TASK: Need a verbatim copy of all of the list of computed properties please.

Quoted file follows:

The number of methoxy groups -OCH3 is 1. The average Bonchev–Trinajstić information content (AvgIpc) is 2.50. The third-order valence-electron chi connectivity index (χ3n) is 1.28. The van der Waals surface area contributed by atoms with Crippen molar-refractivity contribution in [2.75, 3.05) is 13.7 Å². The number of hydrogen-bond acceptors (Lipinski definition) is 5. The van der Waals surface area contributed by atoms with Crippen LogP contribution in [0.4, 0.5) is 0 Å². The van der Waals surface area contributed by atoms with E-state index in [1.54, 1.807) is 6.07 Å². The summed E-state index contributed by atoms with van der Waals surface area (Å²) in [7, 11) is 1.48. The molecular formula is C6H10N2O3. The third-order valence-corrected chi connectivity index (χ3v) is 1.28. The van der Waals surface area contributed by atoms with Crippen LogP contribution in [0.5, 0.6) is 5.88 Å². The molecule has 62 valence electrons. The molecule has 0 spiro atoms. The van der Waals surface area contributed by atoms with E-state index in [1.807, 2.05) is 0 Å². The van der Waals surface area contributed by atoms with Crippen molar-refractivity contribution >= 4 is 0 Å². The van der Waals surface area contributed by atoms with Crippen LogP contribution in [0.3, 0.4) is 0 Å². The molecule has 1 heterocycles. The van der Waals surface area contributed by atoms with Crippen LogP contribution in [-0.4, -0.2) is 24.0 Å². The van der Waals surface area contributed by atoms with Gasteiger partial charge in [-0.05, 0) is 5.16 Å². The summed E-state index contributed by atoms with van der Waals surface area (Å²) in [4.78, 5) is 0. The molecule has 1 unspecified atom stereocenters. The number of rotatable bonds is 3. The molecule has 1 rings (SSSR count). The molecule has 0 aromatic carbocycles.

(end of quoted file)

The number of methoxy groups -OCH3 is 1. The average Bonchev–Trinajstić information content (AvgIpc) is 2.50. The third-order valence-electron chi connectivity index (χ3n) is 1.28. The van der Waals surface area contributed by atoms with Crippen molar-refractivity contribution in [2.75, 3.05) is 13.7 Å². The number of hydrogen-bond acceptors (Lipinski definition) is 5. The van der Waals surface area contributed by atoms with Crippen LogP contribution in [0.4, 0.5) is 0 Å². The van der Waals surface area contributed by atoms with E-state index in [1.54, 1.807) is 6.07 Å². The summed E-state index contributed by atoms with van der Waals surface area (Å²) in [7, 11) is 1.48. The molecular formula is C6H10N2O3. The third-order valence-corrected chi connectivity index (χ3v) is 1.28. The van der Waals surface area contributed by atoms with Crippen LogP contribution in [0.5, 0.6) is 5.88 Å². The molecule has 62 valence electrons. The molecule has 0 spiro atoms. The van der Waals surface area contributed by atoms with E-state index in [1.807, 2.05) is 0 Å². The van der Waals surface area contributed by atoms with Crippen molar-refractivity contribution >= 4 is 0 Å². The van der Waals surface area contributed by atoms with Crippen LogP contribution in [0.3, 0.4) is 0 Å². The molecule has 1 heterocycles. The van der Waals surface area contributed by atoms with Crippen LogP contribution in [-0.4, -0.2) is 24.0 Å². The van der Waals surface area contributed by atoms with Gasteiger partial charge in [-0.05, 0) is 5.16 Å². The summed E-state index contributed by atoms with van der Waals surface area (Å²) in [4.78, 5) is 0. The molecule has 1 unspecified atom stereocenters. The number of rotatable bonds is 3. The molecule has 1 rings (SSSR count). The molecule has 0 aromatic carbocycles.